Graduation Year


Document Type




Degree Name

Doctor of Philosophy (Ph.D.)



Degree Granting Department

Adult, Career and Higher Education

Major Professor

Herbert Exum, Ph.D.

Committee Member

Caroline Wilde, Ph.D.

Committee Member

Dinorah Martinez-Tyson, Ph.D., M.P.H.

Committee Member

Amy Menna, Ph.D.


Addiction is a prevalent disorder and is on the rise. Addiction has serious symptomology and can negatively impact an individual’s life in several areas. Not only can the person addicted become negatively impacted, but the addiction professional that treats this disorder can become negatively impacted as well. Because there is often a high co-occurrence of addiction and trauma among addiction clients, this intensifies the clinical profile of such clients which compounds the risk for addiction professionals. It is the addiction professional’s response to this combination of addiction and trauma that can cause these professionals to experience compassion fatigue.

Research has been done to examine compassion fatigue among a variety of populations, but there has been limited research specifically with addiction professionals. This study aims to add to the literature by focusing on addiction professional’s experiences with compassion fatigue and associated symptomology, and to explore the participant’s training and their self-care strategies in relation to compassion fatigue.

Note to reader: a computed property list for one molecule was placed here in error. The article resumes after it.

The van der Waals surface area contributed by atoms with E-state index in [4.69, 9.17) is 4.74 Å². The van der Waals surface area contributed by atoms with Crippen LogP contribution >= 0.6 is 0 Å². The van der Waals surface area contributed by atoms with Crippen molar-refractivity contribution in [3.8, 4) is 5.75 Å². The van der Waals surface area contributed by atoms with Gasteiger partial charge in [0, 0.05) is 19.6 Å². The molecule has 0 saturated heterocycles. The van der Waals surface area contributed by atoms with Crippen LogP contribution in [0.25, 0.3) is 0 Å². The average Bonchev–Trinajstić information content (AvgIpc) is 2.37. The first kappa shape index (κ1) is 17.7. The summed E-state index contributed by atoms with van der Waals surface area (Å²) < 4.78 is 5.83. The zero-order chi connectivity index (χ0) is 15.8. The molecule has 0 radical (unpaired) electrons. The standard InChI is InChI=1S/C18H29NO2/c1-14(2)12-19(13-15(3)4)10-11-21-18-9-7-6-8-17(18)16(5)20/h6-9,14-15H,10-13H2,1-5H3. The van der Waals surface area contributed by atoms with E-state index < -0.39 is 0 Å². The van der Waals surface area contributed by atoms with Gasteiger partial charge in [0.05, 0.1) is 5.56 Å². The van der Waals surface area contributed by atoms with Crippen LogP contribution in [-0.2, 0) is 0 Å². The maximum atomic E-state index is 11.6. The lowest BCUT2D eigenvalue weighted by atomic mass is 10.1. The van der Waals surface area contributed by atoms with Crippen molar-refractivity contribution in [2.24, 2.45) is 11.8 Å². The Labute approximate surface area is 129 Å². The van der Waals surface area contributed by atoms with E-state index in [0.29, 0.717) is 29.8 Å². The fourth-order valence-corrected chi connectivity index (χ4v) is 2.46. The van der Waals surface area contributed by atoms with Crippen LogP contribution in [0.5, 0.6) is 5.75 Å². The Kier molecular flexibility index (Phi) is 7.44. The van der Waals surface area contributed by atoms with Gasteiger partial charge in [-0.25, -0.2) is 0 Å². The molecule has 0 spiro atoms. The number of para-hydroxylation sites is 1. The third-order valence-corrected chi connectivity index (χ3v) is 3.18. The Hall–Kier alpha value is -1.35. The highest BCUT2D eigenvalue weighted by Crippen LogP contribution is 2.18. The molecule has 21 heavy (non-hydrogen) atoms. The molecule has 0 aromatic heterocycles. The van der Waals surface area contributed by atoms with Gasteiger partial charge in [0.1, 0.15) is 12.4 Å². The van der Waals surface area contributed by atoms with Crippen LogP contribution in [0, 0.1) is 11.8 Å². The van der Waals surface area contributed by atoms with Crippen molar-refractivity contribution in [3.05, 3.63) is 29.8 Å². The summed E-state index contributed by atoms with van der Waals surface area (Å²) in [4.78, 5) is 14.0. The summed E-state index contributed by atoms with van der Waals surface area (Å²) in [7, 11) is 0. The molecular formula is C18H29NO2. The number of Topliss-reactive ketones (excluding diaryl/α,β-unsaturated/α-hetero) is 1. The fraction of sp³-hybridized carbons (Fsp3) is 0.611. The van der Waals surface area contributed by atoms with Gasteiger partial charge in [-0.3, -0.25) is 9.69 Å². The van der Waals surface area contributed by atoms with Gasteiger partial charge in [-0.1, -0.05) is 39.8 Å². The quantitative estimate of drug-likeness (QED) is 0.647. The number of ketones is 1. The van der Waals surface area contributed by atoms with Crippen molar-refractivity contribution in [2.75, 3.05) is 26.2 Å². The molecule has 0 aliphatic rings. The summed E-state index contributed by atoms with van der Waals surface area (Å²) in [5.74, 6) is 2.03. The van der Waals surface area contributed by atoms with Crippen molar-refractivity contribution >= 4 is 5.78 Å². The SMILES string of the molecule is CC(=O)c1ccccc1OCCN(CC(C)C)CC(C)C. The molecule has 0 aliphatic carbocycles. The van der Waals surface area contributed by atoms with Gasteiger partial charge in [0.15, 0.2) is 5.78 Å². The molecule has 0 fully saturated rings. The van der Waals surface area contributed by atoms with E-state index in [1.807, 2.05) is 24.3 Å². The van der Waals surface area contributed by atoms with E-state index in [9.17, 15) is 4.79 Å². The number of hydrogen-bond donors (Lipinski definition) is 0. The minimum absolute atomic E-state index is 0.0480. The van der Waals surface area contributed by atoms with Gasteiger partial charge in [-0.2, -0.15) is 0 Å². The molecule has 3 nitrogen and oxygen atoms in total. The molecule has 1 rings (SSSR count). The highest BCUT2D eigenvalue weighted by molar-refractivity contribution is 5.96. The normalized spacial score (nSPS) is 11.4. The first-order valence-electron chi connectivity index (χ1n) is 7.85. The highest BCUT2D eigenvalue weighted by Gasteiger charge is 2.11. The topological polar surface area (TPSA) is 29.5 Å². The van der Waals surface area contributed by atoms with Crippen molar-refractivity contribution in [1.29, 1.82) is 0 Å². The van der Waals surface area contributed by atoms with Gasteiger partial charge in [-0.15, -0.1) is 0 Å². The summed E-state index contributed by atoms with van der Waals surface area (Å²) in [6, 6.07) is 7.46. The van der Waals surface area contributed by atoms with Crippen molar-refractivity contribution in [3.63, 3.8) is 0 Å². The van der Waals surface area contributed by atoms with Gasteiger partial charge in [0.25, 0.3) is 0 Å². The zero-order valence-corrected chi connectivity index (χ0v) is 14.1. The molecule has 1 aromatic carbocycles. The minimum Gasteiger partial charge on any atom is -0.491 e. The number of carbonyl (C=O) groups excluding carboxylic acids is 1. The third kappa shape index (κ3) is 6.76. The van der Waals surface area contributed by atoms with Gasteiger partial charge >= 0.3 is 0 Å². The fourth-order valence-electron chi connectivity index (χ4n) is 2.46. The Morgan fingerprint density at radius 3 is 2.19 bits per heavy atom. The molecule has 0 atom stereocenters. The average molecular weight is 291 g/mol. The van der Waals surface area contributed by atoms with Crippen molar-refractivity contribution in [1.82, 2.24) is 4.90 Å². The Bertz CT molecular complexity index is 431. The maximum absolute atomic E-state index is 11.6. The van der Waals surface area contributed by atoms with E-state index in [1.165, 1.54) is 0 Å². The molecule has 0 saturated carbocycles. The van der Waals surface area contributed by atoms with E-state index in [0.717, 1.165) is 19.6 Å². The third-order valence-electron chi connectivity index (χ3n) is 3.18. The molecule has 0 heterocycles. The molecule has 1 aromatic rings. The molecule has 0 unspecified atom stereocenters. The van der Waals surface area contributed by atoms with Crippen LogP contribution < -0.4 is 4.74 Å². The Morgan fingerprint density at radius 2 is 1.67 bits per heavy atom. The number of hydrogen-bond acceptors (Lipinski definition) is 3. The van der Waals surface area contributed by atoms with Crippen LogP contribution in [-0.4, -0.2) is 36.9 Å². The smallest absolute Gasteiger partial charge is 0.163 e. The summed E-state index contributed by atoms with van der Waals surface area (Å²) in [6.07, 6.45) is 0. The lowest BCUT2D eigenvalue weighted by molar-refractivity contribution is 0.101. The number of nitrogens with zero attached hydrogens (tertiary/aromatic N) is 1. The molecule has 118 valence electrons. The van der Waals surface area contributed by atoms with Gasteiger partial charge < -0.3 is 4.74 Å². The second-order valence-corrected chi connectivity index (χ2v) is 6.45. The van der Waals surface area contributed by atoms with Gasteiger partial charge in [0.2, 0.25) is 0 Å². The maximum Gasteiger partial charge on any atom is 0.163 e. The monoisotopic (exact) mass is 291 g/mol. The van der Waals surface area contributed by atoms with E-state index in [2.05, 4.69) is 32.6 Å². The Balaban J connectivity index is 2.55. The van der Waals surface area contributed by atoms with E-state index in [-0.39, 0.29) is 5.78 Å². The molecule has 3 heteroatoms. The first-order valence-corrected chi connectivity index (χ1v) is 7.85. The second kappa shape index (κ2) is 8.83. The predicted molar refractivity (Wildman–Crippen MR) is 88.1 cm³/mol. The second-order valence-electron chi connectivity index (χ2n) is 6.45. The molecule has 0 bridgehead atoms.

Seven addiction professionals in the Tampa Bay area participated in in-depth interviews that focused on their experiences with compassion fatigue, training, and self-care. The data collected was analyzed qualitatively using thematic analysis. Results indicated compassion fatigue was present among six out the seven participants and that there was a lack of training among these participants. All of the participants shared several self-care strategies they use to address compassion fatigue. The study concludes by providing implications of the research, limitations, and recommendations for future research.

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